September 4, 2018 | PJ Media
ACRU Policy Board Member J. Christian Adams
We heard quite a bit about the Rule of Law today in Brett Kavanaugh’s confirmation hearing from Senators like Cory Booker and Richard Blumenthal. What we haven’t heard from them are calls for their supporters to stop disrupting the hearings. Senator Orin Hatch railed against the”insolence” of the disrupting protesters.
It turns out disrupting a Senate committee hearing is also a criminal offense.
United States Code Chapter 40, Section 5104 makes it a crime to “willfully and knowingly”
with the intent to disrupt the orderly conduct of official business, enter or remain in a room in any of the Capitol Buildings set aside or designated for the use of either House of Congress or a Member, committee, officer, or employee of Congress, or either House of Congress; or utter loud, threatening, or abusive language, or engage in disorderly or disruptive conduct, at any place in the Grounds or in any of the Capitol Buildings with the intent to impede, disrupt, or disturb the orderly conduct of a session of Congress or either House of Congress, or the orderly conduct in that building of a hearing before, or any deliberations of, a committee of Congress or either House of Congress.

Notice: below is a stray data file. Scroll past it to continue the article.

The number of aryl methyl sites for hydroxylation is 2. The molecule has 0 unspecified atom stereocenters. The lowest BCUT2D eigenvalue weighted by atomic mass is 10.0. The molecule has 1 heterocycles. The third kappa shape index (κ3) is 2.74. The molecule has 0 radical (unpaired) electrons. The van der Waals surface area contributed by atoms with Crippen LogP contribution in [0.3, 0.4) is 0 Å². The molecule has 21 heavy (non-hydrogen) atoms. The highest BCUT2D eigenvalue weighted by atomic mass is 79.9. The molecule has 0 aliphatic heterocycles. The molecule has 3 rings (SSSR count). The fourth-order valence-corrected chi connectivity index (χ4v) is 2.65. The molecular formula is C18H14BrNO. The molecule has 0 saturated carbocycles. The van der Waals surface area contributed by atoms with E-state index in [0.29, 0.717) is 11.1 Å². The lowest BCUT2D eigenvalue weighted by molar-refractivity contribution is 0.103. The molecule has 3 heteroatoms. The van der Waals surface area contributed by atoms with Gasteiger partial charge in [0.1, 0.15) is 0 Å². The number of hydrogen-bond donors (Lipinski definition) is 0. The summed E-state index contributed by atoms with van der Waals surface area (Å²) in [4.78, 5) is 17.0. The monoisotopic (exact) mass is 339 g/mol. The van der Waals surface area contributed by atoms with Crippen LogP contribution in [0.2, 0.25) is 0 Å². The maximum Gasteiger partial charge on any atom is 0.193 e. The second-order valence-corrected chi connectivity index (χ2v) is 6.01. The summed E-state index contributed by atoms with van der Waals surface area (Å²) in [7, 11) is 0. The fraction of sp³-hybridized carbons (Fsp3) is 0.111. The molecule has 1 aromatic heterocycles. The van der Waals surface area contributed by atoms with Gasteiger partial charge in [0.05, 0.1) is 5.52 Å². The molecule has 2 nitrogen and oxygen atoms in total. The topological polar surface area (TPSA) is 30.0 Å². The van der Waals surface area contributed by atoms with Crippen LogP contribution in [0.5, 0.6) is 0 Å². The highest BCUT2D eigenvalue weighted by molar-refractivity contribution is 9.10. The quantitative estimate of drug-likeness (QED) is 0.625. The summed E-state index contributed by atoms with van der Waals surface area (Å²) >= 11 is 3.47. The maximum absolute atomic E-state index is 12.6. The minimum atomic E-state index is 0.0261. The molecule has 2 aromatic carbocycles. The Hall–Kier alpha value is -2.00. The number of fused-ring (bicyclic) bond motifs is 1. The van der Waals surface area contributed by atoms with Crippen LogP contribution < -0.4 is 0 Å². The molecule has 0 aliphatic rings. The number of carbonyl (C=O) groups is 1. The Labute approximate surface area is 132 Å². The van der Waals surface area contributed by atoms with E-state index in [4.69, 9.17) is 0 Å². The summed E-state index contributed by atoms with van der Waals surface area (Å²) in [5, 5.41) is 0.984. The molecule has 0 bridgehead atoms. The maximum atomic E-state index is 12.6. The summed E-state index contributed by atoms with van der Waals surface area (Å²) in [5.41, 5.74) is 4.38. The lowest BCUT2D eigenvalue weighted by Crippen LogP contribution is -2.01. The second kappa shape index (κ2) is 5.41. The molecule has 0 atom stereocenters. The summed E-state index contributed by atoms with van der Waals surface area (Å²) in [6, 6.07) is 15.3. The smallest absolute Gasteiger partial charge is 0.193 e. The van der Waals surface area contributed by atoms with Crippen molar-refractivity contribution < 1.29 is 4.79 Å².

Chapter 40 , Section 5109(b) imposes up to six months in federal prison for doing so. The Attorney General has the power to enforce these criminal sanctions.
Despite laws seeming to squarely address Senate disruptions, civil rights groups praised the behavior.
“This is what Democracy looks like” posted the Leadership Conference for Civil Rights at the organization’s Facebook page.
All of this plays splendidly well on the unhinged left, where the Rule of Law is an optional aspiration. But aren’t protests immune from the reach of criminal laws? Shouldn’t we celebrate the disruptions? Dissent is patriotic, the bumper sticker told me.
Alas we reach the great divide. One side believes in the Rule of Law when it is convenient, by-any-means-necessary when it isn’t. They believe in civility sometimes, unless incivility is required. The people who repeatedly protested the Senate hearing today should be thankful that the side that still believes in civility has patience with them. When they run out of it, it won’t be good.